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The Welfare Impact of Collusion under Various Industry Characteristics: A Panel Examination of Efficient Cartel Theory

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  • Taylor Jason E

    () (Central Michigan University)

Abstract

In the past three decades, several case studies have documented specific industries and instances whereby collusion was welfare-enhancing rather than harmful as is usually assumed. Specifically, two distinct efficient cartel hypotheses claim that inter-firm coordination can increase economic efficiency in industries with a large degree of avoidable fixed costs and/or variable output. This paper performs the first systematic empirical test of these hypotheses via an examination of cartel performance under the National Industrial Recovery Act of 1933, a two-year cartel experiment in the United States. While I find a wide variation in welfare changes during cartelization, there is no compelling evidence that differences in fixed costs are the cause. I do, however, find robust empirical support for the hypothesis that industries with highly variable output experience higher welfare gains (or less negative welfare declines) under collusion.

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  • Taylor Jason E, 2010. "The Welfare Impact of Collusion under Various Industry Characteristics: A Panel Examination of Efficient Cartel Theory," The B.E. Journal of Economic Analysis & Policy, De Gruyter, vol. 10(1), pages 1-29, October.
  • Handle: RePEc:bpj:bejeap:v:10:y:2010:i:1:n:97
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    References listed on IDEAS

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    1. Alexander, Barbara J., 1997. "Failed Cooperation in Heterogeneous Industries Under the National Recovery Administration," The Journal of Economic History, Cambridge University Press, vol. 57(02), pages 322-344, June.
    2. Alexander, Barbara & Libecap, Gary D., 2000. "The Effect of Cost Heterogeneity in the Success and Failure of the New Deal's Agricultural and Industrial Programs," Explorations in Economic History, Elsevier, vol. 37(4), pages 370-400, October.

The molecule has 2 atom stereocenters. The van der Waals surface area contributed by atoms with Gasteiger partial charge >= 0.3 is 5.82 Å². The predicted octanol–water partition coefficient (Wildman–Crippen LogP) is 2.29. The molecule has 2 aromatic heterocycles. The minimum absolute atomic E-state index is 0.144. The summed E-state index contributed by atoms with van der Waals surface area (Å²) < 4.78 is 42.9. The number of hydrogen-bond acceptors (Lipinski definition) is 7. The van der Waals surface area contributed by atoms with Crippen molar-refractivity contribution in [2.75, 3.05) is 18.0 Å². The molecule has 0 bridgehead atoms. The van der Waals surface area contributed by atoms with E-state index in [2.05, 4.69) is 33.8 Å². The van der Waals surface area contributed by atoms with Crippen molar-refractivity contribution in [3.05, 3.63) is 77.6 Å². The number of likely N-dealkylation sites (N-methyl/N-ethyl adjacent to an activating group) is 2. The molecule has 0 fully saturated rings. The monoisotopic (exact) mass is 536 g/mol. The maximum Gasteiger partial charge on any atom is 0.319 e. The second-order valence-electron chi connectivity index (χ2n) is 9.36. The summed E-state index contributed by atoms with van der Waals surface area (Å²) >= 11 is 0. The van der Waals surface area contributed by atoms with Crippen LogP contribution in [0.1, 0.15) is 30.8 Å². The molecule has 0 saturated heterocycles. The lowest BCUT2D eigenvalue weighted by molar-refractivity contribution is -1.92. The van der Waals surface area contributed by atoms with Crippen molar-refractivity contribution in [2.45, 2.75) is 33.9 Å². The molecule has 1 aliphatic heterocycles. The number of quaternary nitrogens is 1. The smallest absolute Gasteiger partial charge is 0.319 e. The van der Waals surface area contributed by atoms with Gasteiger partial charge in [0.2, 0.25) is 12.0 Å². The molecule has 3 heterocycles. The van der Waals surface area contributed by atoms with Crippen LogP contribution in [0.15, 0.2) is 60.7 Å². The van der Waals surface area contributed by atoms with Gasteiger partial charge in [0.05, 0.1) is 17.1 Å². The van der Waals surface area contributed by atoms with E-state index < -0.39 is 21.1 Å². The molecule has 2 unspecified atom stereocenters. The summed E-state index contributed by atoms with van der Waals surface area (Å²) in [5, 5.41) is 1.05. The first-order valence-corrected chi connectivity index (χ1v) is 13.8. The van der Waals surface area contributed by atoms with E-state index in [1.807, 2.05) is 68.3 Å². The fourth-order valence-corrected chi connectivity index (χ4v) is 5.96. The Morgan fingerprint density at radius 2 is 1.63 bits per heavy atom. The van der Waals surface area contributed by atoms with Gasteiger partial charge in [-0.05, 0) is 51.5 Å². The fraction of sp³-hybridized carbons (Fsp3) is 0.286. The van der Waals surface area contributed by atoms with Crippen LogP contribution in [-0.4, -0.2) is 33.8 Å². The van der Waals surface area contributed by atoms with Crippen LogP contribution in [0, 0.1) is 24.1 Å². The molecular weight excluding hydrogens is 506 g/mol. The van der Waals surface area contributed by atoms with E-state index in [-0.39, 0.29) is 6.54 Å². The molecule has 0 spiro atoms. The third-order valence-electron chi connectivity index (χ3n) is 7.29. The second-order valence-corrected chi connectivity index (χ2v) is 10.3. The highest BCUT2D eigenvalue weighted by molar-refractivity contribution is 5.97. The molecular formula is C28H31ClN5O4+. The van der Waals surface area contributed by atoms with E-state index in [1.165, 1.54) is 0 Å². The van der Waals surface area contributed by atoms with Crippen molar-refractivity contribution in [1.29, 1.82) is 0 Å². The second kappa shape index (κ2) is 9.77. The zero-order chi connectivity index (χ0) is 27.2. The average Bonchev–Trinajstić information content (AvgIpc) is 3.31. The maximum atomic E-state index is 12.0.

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    5. David Genesove & Wallace P. Mullin, 2001. "Rules, Communication, and Collusion: Narrative Evidence from the Sugar Institute Case," American Economic Review, American Economic Association, vol. 91(3), pages 379-398, June.
    6. Alexander, Barbara, 1994. "The Impact of the National Industrial Recovery Act on Cartel Formation and Maintenance Costs," The Review of Economics and Statistics, MIT Press, vol. 76(2), pages 245-254, May.
    7. Fraas, Arthur G & Greer, Douglas F, 1977. "Market Structure and Price Collusion: An Empirical Analysis," Journal of Industrial Economics, Wiley Blackwell, vol. 26(1), pages 21-44, September.
    8. Saxonhouse, Gary R, 1976. "Estimated Parameters as Dependent Variables," American Economic Review, American Economic Association, vol. 66(1), pages 178-183, March.
    9. Sjostrom, William, 1989. "Collusion in Ocean Shipping: A Test of Monopoly and Empty Core Model s," Journal of Political Economy, University of Chicago Press, vol. 97(5), pages 1160-1179, October.
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    Cited by:

    1. Price Fishback, 2017. "How Successful Was the New Deal? The Microeconomic Impact of New Deal Spending and Lending Policies in the 1930s," Journal of Economic Literature, American Economic Association, vol. 55(4), pages 1435-1485, December.
    2. Tuinstra Jan & in ’t Veld Daan L., 2013. "Market-Induced Rationalization and Welfare-Enhancing Cartels," The B.E. Journal of Economic Analysis & Policy, De Gruyter, vol. 14(1), pages 189-202, October.
    3. Taylor, Jason E. & Neumann, Todd C., 2016. "Recovery Spring, Faltering Fall: March to November 1933," Explorations in Economic History, Elsevier, vol. 61(C), pages 54-67.

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